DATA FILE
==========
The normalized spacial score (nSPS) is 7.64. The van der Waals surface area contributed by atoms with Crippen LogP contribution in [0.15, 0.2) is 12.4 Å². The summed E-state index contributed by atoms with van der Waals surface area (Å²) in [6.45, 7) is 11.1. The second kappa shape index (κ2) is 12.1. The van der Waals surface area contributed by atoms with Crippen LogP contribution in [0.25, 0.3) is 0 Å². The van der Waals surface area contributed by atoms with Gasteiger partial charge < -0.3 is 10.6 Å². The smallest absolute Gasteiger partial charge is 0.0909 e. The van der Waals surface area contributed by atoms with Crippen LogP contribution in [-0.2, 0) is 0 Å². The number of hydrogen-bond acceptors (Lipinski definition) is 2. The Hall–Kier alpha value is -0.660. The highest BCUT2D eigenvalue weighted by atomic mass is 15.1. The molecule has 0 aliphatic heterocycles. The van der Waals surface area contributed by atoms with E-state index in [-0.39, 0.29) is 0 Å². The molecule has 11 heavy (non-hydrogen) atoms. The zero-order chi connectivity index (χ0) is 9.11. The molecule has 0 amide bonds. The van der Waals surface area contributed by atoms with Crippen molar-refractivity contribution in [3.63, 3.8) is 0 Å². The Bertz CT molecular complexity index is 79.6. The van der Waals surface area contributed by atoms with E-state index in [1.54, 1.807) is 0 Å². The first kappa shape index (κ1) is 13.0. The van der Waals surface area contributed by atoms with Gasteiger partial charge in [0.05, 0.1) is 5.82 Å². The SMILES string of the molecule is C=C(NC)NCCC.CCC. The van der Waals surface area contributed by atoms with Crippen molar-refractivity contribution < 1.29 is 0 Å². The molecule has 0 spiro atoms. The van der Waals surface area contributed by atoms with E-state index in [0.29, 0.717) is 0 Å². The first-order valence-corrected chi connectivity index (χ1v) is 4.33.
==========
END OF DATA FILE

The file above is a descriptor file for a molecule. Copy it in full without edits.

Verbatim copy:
The normalized spacial score (nSPS) is 7.64. The van der Waals surface area contributed by atoms with Crippen LogP contribution in [0.15, 0.2) is 12.4 Å². The summed E-state index contributed by atoms with van der Waals surface area (Å²) in [6.45, 7) is 11.1. The second kappa shape index (κ2) is 12.1. The van der Waals surface area contributed by atoms with Crippen LogP contribution in [0.25, 0.3) is 0 Å². The van der Waals surface area contributed by atoms with Gasteiger partial charge < -0.3 is 10.6 Å². The smallest absolute Gasteiger partial charge is 0.0909 e. The van der Waals surface area contributed by atoms with Crippen LogP contribution in [-0.2, 0) is 0 Å². The number of hydrogen-bond acceptors (Lipinski definition) is 2. The Hall–Kier alpha value is -0.660. The highest BCUT2D eigenvalue weighted by atomic mass is 15.1. The molecule has 0 aliphatic heterocycles. The van der Waals surface area contributed by atoms with E-state index in [-0.39, 0.29) is 0 Å². The molecule has 11 heavy (non-hydrogen) atoms. The zero-order chi connectivity index (χ0) is 9.11. The molecule has 0 amide bonds. The van der Waals surface area contributed by atoms with Crippen molar-refractivity contribution in [3.63, 3.8) is 0 Å². The Bertz CT molecular complexity index is 79.6. The van der Waals surface area contributed by atoms with E-state index in [1.54, 1.807) is 0 Å². The first kappa shape index (κ1) is 13.0. The van der Waals surface area contributed by atoms with Gasteiger partial charge in [0.05, 0.1) is 5.82 Å². The SMILES string of the molecule is C=C(NC)NCCC.CCC. The van der Waals surface area contributed by atoms with Crippen molar-refractivity contribution < 1.29 is 0 Å². The molecule has 0 spiro atoms. The van der Waals surface area contributed by atoms with E-state index in [0.29, 0.717) is 0 Å². The first-order valence-corrected chi connectivity index (χ1v) is 4.33.